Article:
Patsy Bell is a garden writer and Master Gardener Emeritus. She inherited her love of gardening from her grandmother and mother. Her favorite flower is whatever is blooming now. Her favorite season is whatever is next.

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Fried Green Tomatoes - Last Crop of the Season  




Fried Green Tomatoes - Last Crop of the Season
by Patsy Bell Hobson - posted 09/17/12

My favorite season is whatever comes next. My favorite flower is whatever is in bloom now. “I love the fall,” I told Jules. “You said that about summer,” he growled. “And before that, you said the same thing about spring.” Indeed, Jules is right. He does not always hear what I have to say, so remembering this particular seasonal topic is noteworthy.

“Where did we hide the Halloween candy?” he tries to remember. Like October weather, Jules’ memory can be scary and unpredictable. This year, I am hiding the Halloween candy in the bottom of the dirty clothes hamper. I do not think he has ever seen inside of the clothes hamper, let alone the bottom of it. It is a pretty safe bet that he will not look there now.

"We are saving the candy for the trick or treaters," I remind Jules.

"You should give them the green tomatoes."

Fried Greed Tomatoes

Fried green tomatoes are what you do with tomatoes that haven't ripened by the end of the growing season. Fall is the time for fried green tomatoes and making green tomato relish.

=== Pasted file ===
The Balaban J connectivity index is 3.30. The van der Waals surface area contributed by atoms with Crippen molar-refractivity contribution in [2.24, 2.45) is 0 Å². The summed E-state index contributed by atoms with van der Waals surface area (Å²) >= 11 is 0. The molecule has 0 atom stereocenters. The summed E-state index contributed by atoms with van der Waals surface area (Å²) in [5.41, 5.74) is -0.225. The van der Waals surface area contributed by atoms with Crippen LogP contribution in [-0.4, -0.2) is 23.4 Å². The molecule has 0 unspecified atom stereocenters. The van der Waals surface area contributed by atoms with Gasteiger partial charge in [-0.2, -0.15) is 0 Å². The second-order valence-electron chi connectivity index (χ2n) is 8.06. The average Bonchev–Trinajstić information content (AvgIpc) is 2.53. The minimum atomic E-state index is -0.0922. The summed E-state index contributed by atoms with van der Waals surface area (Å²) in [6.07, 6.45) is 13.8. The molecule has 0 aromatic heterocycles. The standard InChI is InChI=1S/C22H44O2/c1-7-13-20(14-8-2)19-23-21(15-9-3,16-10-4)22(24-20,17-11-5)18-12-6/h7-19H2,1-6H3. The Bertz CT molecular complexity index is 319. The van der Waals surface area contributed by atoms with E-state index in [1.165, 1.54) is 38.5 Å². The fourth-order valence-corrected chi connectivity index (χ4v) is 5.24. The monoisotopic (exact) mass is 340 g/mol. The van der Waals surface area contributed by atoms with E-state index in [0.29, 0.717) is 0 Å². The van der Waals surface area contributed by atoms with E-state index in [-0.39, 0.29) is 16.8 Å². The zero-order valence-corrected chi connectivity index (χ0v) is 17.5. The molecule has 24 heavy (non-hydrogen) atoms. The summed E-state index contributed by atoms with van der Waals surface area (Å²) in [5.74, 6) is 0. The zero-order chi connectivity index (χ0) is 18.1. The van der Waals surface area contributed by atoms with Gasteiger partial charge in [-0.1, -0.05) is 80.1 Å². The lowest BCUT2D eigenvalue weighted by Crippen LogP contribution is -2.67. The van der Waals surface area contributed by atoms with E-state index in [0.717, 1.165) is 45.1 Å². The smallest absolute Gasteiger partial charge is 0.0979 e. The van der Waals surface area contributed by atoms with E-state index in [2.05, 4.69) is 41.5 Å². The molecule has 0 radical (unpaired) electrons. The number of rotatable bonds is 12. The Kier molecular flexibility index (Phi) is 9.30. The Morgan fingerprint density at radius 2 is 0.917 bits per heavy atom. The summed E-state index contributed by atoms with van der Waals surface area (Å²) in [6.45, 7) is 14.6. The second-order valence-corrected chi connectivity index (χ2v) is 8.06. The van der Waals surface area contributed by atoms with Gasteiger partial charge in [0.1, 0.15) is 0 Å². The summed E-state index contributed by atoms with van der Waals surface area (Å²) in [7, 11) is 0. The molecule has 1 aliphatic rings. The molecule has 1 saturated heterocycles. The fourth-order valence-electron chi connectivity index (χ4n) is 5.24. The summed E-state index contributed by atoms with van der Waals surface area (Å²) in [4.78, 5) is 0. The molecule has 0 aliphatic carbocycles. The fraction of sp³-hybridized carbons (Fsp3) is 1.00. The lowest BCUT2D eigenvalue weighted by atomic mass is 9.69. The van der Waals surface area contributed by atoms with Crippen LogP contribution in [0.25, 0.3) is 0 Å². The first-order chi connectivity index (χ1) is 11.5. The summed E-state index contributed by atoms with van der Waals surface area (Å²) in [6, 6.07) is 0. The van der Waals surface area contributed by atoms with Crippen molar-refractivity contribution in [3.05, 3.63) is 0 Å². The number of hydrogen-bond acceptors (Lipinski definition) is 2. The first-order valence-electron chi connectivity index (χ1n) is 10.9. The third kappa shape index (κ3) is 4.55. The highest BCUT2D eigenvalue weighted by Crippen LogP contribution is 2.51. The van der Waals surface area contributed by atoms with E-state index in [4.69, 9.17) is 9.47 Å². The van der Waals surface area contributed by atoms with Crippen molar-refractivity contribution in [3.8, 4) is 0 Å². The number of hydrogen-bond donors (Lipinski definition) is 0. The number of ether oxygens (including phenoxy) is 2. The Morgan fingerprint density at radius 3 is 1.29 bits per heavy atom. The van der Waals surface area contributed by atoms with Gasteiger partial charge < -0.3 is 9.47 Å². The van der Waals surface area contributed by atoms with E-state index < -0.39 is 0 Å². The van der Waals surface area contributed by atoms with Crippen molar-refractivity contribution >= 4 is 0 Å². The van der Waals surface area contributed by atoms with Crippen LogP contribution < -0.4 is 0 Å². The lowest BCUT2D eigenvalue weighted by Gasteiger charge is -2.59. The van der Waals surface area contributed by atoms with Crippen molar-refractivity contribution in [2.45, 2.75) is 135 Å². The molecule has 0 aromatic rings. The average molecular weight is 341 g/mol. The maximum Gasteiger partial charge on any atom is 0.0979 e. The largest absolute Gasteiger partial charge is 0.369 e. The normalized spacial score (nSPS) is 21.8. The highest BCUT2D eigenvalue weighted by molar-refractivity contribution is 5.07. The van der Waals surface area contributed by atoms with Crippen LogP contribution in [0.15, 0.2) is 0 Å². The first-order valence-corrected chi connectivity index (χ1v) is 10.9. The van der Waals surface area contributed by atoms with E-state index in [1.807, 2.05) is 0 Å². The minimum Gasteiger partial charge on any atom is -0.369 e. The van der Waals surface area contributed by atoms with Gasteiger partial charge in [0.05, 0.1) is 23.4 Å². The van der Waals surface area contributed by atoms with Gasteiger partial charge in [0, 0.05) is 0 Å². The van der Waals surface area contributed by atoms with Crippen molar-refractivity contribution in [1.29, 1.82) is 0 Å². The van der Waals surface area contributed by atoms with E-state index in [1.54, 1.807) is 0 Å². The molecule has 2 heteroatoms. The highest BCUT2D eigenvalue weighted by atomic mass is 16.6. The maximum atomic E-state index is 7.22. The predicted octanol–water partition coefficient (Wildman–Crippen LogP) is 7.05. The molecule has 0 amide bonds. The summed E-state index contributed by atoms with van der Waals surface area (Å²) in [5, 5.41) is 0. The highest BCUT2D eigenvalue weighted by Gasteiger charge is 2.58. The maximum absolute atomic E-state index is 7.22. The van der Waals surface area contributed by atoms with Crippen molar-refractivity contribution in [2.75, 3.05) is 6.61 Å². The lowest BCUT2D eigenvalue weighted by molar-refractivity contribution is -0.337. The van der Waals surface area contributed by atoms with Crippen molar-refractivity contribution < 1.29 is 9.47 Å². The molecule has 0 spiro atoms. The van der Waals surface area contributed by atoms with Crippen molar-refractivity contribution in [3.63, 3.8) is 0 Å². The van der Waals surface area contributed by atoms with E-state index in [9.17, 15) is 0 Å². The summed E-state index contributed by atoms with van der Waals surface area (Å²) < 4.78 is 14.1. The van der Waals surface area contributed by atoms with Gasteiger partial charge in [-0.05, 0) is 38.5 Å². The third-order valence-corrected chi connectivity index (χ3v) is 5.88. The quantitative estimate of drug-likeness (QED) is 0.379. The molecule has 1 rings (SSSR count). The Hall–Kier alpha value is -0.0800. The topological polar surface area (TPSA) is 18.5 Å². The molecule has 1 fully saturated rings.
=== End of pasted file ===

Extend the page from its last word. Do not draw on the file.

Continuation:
You may even be lucky enough to find locally grown, homemade tomato relishes and heirloom tomato salsa at the Farmers’ Market. Fried green tomatoes are the providence of home cooking. Restaurants try to turn this simple food into gourmet fare and usually fail.

Cook fried green tomatoes like you do fried okra. Then again, if you know how to cook fried okra, you probably already know how to cook fried green tomatoes. Uncle Eli uses his secret cornmeal fish-fry mix for fried green tomatoes.

So, for you Northerners and recently transplanted folks: slice firm green tomatoes, dip in an egg and milk wash. Roll in cornmeal, bread crumbs or flour mixture with salt and pepper. Fry. There are many variations, but this basic recipe will get you started on a seasonal end-of-the-garden-season treasure.

Jules won’t come to the table for fried okra or green tomatoes. West coast transplant that he is, I’ll never forget that look of horror on his face when I mentioned fried pickles.

Living in Missouri, there is not much that hasn't been fried. Still, Jules turned a little green when he saw fried Snickers and fried Oreos at the county fair.

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